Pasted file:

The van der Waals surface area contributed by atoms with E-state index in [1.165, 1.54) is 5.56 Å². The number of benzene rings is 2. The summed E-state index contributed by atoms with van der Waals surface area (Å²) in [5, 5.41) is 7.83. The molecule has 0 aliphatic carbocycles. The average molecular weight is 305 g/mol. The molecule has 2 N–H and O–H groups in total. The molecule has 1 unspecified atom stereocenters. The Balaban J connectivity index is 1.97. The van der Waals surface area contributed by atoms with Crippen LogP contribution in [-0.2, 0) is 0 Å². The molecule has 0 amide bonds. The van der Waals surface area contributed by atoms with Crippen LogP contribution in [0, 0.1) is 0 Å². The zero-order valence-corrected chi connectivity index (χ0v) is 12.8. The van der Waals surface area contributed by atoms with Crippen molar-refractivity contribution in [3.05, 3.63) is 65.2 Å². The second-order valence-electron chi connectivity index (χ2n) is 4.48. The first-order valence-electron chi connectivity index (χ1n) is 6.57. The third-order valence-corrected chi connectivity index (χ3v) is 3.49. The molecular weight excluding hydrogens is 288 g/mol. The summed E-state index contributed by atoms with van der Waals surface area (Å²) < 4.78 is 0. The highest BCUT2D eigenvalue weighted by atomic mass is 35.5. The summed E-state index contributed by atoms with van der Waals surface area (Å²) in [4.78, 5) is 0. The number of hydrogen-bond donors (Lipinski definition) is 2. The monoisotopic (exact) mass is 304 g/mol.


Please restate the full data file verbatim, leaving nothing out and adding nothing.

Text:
The van der Waals surface area contributed by atoms with E-state index in [1.165, 1.54) is 5.56 Å². The number of benzene rings is 2. The summed E-state index contributed by atoms with van der Waals surface area (Å²) in [5, 5.41) is 7.83. The molecule has 0 aliphatic carbocycles. The average molecular weight is 305 g/mol. The molecule has 2 N–H and O–H groups in total. The molecule has 1 unspecified atom stereocenters. The Balaban J connectivity index is 1.97. The van der Waals surface area contributed by atoms with Crippen LogP contribution in [-0.2, 0) is 0 Å². The molecule has 0 amide bonds. The van der Waals surface area contributed by atoms with Crippen LogP contribution in [0, 0.1) is 0 Å². The zero-order valence-corrected chi connectivity index (χ0v) is 12.8. The van der Waals surface area contributed by atoms with Crippen molar-refractivity contribution in [3.05, 3.63) is 65.2 Å². The second-order valence-electron chi connectivity index (χ2n) is 4.48. The first-order valence-electron chi connectivity index (χ1n) is 6.57. The third-order valence-corrected chi connectivity index (χ3v) is 3.49. The molecular weight excluding hydrogens is 288 g/mol. The summed E-state index contributed by atoms with van der Waals surface area (Å²) < 4.78 is 0. The highest BCUT2D eigenvalue weighted by atomic mass is 35.5. The summed E-state index contributed by atoms with van der Waals surface area (Å²) in [4.78, 5) is 0. The number of hydrogen-bond donors (Lipinski definition) is 2. The monoisotopic (exact) mass is 304 g/mol.